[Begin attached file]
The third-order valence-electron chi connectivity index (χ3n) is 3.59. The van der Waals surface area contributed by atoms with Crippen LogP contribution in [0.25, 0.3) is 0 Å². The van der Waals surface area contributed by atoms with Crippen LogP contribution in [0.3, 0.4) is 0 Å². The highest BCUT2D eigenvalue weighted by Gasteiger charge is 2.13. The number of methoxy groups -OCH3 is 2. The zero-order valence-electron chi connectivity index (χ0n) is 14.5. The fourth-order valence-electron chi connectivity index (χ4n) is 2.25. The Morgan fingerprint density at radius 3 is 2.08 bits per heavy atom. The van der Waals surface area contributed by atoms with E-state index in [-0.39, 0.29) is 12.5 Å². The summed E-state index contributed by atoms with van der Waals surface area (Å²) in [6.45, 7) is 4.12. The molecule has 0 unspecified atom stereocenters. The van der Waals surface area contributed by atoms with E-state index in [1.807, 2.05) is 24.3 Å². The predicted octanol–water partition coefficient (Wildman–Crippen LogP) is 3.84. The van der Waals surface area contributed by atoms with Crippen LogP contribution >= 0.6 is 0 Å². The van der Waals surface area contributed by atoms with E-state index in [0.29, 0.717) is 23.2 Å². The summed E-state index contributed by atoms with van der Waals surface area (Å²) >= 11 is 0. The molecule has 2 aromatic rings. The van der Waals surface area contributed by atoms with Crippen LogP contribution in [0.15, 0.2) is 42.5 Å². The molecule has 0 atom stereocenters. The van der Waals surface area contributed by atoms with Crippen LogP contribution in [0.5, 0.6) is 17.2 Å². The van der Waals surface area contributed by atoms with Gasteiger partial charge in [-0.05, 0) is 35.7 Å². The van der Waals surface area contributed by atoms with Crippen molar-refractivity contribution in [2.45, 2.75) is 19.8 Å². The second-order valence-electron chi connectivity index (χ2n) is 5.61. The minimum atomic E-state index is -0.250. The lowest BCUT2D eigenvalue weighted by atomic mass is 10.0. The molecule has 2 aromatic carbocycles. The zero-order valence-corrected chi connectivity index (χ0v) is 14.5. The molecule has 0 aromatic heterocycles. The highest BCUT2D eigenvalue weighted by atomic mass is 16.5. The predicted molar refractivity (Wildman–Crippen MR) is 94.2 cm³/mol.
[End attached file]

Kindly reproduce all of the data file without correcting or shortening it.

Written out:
The third-order valence-electron chi connectivity index (χ3n) is 3.59. The van der Waals surface area contributed by atoms with Crippen LogP contribution in [0.25, 0.3) is 0 Å². The van der Waals surface area contributed by atoms with Crippen LogP contribution in [0.3, 0.4) is 0 Å². The highest BCUT2D eigenvalue weighted by Gasteiger charge is 2.13. The number of methoxy groups -OCH3 is 2. The zero-order valence-electron chi connectivity index (χ0n) is 14.5. The fourth-order valence-electron chi connectivity index (χ4n) is 2.25. The Morgan fingerprint density at radius 3 is 2.08 bits per heavy atom. The van der Waals surface area contributed by atoms with E-state index in [-0.39, 0.29) is 12.5 Å². The summed E-state index contributed by atoms with van der Waals surface area (Å²) in [6.45, 7) is 4.12. The molecule has 0 unspecified atom stereocenters. The van der Waals surface area contributed by atoms with E-state index in [1.807, 2.05) is 24.3 Å². The predicted octanol–water partition coefficient (Wildman–Crippen LogP) is 3.84. The van der Waals surface area contributed by atoms with Crippen LogP contribution >= 0.6 is 0 Å². The van der Waals surface area contributed by atoms with E-state index in [0.29, 0.717) is 23.2 Å². The summed E-state index contributed by atoms with van der Waals surface area (Å²) >= 11 is 0. The molecule has 2 aromatic rings. The van der Waals surface area contributed by atoms with Crippen LogP contribution in [0.15, 0.2) is 42.5 Å². The molecule has 0 atom stereocenters. The van der Waals surface area contributed by atoms with Crippen LogP contribution in [0.5, 0.6) is 17.2 Å². The van der Waals surface area contributed by atoms with Gasteiger partial charge in [-0.05, 0) is 35.7 Å². The van der Waals surface area contributed by atoms with Crippen molar-refractivity contribution in [2.45, 2.75) is 19.8 Å². The second-order valence-electron chi connectivity index (χ2n) is 5.61. The minimum atomic E-state index is -0.250. The lowest BCUT2D eigenvalue weighted by atomic mass is 10.0. The molecule has 2 aromatic carbocycles. The zero-order valence-corrected chi connectivity index (χ0v) is 14.5. The molecule has 0 aromatic heterocycles. The highest BCUT2D eigenvalue weighted by atomic mass is 16.5. The predicted molar refractivity (Wildman–Crippen MR) is 94.2 cm³/mol.